Drawing a smiley face, part 3

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This is part 3 of a tutorial, making a simple drawing in Inkscape and formatting it for the Eggbot.

<<< Part 2 || Smiley Face Tutorial, Part 3

22. About filled regions

In Inkscape, it's easy to color in any path region (say, a circle) with the paint-bucket tool (or solid Fill in the Fill and Stroke pane). However, all that the Egg-Bot sees is the path around the outside, and it will be very happy to just draw the outline for you.

Egg-Bot is a vector printer, not a raster printer. If you ask it to draw a circle, the pen tip actually moves in a circular path on the surface of the object that you're drawing on. This is like an old pen plotter, and very different from an inkjet or laser printer, where the entire surface is scanned back and forth.

This means that if you want to fill in a region, you need to actually construct a path that the pen will trace through the entire filled region. Plots where you fill solid regions can potentially take a long time, so it's a good idea to use alternate methods when possible. However, making solid fills is sometimes the only way to get the effect that you want.

In the procedure that follow, we'll show how you can create a pen path that fills a region, what you might call a "toolpath" in machining terms. This can be a slightly tedious process. The effect is very good though, and it will seem much more straightforward after you've done it a couple of times.

In our plot, we'll fill the yellow background with a solid path, and also fill the three black shapes with solid black.

23. Starting on the yellow background

Again, it's easy to hide layers that we don't want to have visible at any given moment. Hide the black layer by clicking the "eye" icon by layer "2-black." What remains is the yellow circle. Select the circle by clicking on it.


24. Open the Path Effect Editor pane

From the Path menu, select "Path Effect Editor…", which pulls up (surprise!) the Path Effect Editor pane.


25. Select and add the hatch effect

From the popup menu in the Path Effect Editor pane, select "Hatches (rough)" and click the "+Add" button to add it.



25. The hatch effect

The hatch effect, as it appears in the example above, is a squigly but continuous path that fills the circle region with something that looks like a hand-drawn pencil line. Now, we need to edit the hatch effect to look right. Mainly, we need to *turn off* the different sorts of randomness that makes it look hand drawn. There are two separate ways to enter the parameters: (A): Manually or (B): The easy way, using our extension.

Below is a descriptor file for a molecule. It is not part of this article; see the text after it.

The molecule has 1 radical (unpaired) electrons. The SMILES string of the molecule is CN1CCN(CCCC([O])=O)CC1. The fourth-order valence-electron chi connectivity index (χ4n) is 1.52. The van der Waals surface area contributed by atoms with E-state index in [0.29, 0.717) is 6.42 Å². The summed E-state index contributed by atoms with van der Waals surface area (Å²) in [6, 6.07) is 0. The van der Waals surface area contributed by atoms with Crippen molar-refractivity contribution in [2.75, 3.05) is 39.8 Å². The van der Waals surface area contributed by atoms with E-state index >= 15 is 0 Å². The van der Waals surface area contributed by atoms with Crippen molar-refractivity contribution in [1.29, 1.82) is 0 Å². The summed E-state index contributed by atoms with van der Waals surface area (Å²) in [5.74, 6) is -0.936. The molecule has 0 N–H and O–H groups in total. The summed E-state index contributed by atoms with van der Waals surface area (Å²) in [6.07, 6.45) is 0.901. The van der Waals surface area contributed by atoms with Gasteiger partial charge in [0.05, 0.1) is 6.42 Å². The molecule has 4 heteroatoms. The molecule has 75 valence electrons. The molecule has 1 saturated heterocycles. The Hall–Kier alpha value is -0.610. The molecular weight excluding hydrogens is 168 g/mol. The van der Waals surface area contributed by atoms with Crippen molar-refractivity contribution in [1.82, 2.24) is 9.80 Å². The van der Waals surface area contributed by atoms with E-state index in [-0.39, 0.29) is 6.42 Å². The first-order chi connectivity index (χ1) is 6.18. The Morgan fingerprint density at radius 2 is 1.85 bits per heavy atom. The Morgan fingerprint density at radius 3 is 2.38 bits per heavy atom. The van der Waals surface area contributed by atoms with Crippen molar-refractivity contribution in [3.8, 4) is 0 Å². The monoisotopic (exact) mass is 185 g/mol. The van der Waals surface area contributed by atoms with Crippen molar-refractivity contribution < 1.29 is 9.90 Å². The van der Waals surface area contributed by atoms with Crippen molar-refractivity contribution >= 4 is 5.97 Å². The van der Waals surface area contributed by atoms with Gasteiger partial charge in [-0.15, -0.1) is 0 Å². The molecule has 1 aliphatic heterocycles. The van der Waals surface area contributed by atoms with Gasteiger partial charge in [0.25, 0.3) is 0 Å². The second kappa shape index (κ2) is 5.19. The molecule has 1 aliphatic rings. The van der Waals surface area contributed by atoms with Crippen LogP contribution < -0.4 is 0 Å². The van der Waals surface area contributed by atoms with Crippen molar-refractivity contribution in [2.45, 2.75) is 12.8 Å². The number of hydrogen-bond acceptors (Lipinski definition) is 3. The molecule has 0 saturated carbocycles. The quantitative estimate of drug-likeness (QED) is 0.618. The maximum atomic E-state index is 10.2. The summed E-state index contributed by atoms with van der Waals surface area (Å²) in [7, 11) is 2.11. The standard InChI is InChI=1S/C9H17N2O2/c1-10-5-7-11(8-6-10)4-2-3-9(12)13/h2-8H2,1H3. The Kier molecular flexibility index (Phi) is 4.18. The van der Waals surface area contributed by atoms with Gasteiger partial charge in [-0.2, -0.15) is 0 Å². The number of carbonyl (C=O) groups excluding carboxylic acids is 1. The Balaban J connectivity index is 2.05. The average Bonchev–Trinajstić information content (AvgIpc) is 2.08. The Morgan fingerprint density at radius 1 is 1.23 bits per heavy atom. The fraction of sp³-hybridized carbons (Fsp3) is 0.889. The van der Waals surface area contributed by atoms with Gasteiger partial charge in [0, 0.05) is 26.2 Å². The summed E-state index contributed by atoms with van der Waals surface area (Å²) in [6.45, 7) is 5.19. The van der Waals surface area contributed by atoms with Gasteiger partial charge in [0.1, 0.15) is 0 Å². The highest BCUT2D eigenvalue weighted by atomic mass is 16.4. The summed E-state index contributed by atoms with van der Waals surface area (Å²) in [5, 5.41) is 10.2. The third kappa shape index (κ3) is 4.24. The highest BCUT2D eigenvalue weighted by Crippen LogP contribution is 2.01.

(A) Manually entering the hatch settings. Change the settings for hatches as follows:

  • Frequency randomness: 0
  • Bend hatches: Uncheck
  • Magnitude and parallelism jitter: 0 (all four)
  • Half-turns smoothness: 2 (all four)
  • Generate thick/thin path: uncheck

(Unfortunately, these settings are not saved by Inkscape and need to be entered every time you add the hatch effect.)

The Path Effect Editor pane should look roughly like this when you finish:


(B) The easy (and recommended) way: enter the settings by using our extension.

A much faster route to the same end result is to use our special purpose Inkscape extension. From the Extensions menu, select EggBot > "Preset hatch for fills..." This extension applies the same settings as under (A) to all objects in the document that already have the hatch effect applied.


26. Working with the smooth hatch

Now that you've applied the right settings to the hatch effect, whether by method (A) or (B), the squiggles should now appear to be smooth and uniform. However, we still want to change the frequency and maybe angle of the squiggles. You do this with the "Edit Paths By Node" tool, the one below the standard "arrow" tool. Click this tool to select it, and (if the object is not already selected) select the hatched area by clicking on it.


27. Editing the hatch

When you have the object selected, several "control handles" appear near the middle of the squiggle. One of the diamond-shaped ones -- usually the one further away from center -- allows you to change the angle and frequency of the lines. Drag it to a suitable position, such that the area looks like it will get appropriately colored in by the hatches.


You may find that some positions of the control handles lead to better looking fills than others. Pick one that looks good. One that fills the region without gaps or artifacts, but will not take too long to draw.

<<< Part 2 || Smiley Face Tutorial, Part 3